Sailing Gloves Guide

SailingClothing Store Reply Thursday, November 21, 2013
Sailing Gloves are an essential piece of kit for any Sailor, and we often get asked about different styles and what they mean to the user. This glove guide should help answer some of those questions and give a few tips and hint on what to look out for when purchasing your gloves. You can view our full range and purchase online on our sailing glove page .

What brands of Sailing glove?

This is a common question that is almost impossible to answer, all of the brands we stock produce products of the highest quality and therefore cannot differentiate between them. Any gloves by Gill, Musto or Henri Lloyd will be a great choice, we advise not to go for any unknown brand as the build quality is generally poor for a product that will take a lot of abuse! ''False economy'' springs to mind!

How do I know my size?

Gill have a great size chart for sailing gloves, that can also be used for other brands as a general guide. If you are on the border, go larger as water tends to shrink gloves around the hand!

Ladies---6.5" / 16.5 cm6.5 - 7 " / 16.5 - 17.5 cm7 - 7.5 " / 17.5 - 19 cm--
Men's--6.5" -7" / 16.5 - 17.57" - 7.5" / 17.5 - 19 cm7.5" - 8.5" - 19 - 21.5 cm8.5" - 9.5" / 21.4 - 24 cm9.5" - 10.5" / 24 - 26.5 cm10.5" - 11.5" / 26.5 - 29 cm
Junior-6" - 6.5" / 16.5 - 17.5 cm------
Child6" / 15 cm-

What type of glove do I need? Why are there so many styles?!

Sailing gloves are designed in the same way as marine clothing ; the more active you are and what type of conditions you are sailing in, are a very important factors to consider when choosing the right glove for you. The top brands generally have a product in each of the following areas:

Entry level : This is the always cheapest and offers basic protection in the most important areas - ideal for the casual sailor, with general rope work. The build quality is high, however more basic materials and leathers are used, such as Amara, to keep the price down. An entry level glove will easily last a season - depending on the amount of use of course! A good example is the Gill Deckhand Glove or Henri Lloyd Maxi Grip.

Mid range : For a small increase in price the mid range is slightly more expensive with thicker, stronger leathers and harder protection around the palm and fingers, using quality materials such as kevlar. These gloves will 'generally' last a couple of seasons, with an average level of rope work. A good example is the Gill Championship Glove and we highly recommend this range over the entry level - the value for money is much better!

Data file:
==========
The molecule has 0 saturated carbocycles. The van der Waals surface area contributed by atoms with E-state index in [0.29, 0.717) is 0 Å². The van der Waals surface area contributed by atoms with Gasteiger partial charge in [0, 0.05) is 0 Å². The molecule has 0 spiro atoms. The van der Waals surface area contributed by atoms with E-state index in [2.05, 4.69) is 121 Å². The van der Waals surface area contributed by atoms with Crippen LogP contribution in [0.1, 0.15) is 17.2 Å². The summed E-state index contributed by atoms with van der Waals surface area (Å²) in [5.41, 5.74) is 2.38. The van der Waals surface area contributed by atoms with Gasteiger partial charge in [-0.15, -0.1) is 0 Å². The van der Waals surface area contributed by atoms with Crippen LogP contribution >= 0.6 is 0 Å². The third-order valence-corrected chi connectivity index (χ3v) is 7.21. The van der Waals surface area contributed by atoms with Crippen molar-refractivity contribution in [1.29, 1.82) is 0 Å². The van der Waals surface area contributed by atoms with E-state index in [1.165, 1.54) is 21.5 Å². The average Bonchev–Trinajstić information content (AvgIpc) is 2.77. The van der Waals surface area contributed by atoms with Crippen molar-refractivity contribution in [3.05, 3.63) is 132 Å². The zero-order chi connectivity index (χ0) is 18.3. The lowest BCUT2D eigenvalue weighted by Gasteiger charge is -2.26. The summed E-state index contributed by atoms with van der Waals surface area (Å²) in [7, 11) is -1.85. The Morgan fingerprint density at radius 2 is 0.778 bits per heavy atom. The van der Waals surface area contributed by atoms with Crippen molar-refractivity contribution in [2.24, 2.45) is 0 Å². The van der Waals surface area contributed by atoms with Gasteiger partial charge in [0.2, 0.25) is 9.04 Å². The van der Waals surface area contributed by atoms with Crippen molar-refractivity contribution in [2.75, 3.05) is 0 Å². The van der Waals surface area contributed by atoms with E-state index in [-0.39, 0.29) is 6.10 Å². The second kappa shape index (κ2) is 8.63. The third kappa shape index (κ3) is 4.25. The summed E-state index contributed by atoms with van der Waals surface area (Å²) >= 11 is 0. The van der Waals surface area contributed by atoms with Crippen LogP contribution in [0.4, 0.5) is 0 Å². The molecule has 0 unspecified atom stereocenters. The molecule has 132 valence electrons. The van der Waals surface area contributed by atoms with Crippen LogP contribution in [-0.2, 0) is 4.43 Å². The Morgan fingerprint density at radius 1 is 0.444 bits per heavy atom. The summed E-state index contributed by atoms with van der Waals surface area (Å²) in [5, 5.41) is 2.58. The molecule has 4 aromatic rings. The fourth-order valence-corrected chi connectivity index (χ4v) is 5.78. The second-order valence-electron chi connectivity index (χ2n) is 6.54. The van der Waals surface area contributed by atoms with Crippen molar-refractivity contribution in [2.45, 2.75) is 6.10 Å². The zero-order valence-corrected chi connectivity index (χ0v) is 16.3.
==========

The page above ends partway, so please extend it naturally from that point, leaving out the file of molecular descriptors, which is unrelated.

Premium range : These gloves are made using the best materials on the market and offer maximum protection, designed for the professional sailor using them every day. They are heavier, thicker and can be worn in all seasons and last for the longest amount of time, with a high amount of rope work. A good example is the Gill Pro Glove.

Waterproof gloves:  These are designed for colder conditions and will be fleece lined, fully waterproof and breathable, allowing you to tuck the wrists under your jacket. Due to the large amount of materials covering the hands, extra warmth gives way to the level of dexterity the hand have for rope work - so bear this in mind. Our best seller is the Gill Helmsman Glove or Musto Outdry Glove

Dinghy : Dinghy Gloves are made of neoprene and act like a wet suit, keeping the hands warm by trapping in water heated by the body. They are generally 3mm thick and have reinforced areas around the palm for extra grip - ideal for colder conditions. Check out the Gill 3 Season Glove.

Please note this is a guide only, many pro sailors use lighter entry level gloves and we often sell Premium range gloves to casual sailors that just want the best protection for there hands!! Again, everything comes down to personal preference and what level of activity. 

Do I need Short Finger or Long Finger?

This is probably the most common question we get asked about sailing gloves! 

Short finger gloves have all of the tips of fingers cut off, allowing for a good 'feel' on the ropes. Long fingered gloves have all but the thumb and fore finger cut off . 

Therefore is come down to what level of protection you require as both allow for you to use ropes and shackles. For those wanting better dexterity, short finger is best. For those wanting more protection, then its long fingered for you!

I hope this guide has been of use to you on the subject of purchasing sailing gloves. Our full range can be found on our website and you can contact us at  If you have any further questions - we are here to help!


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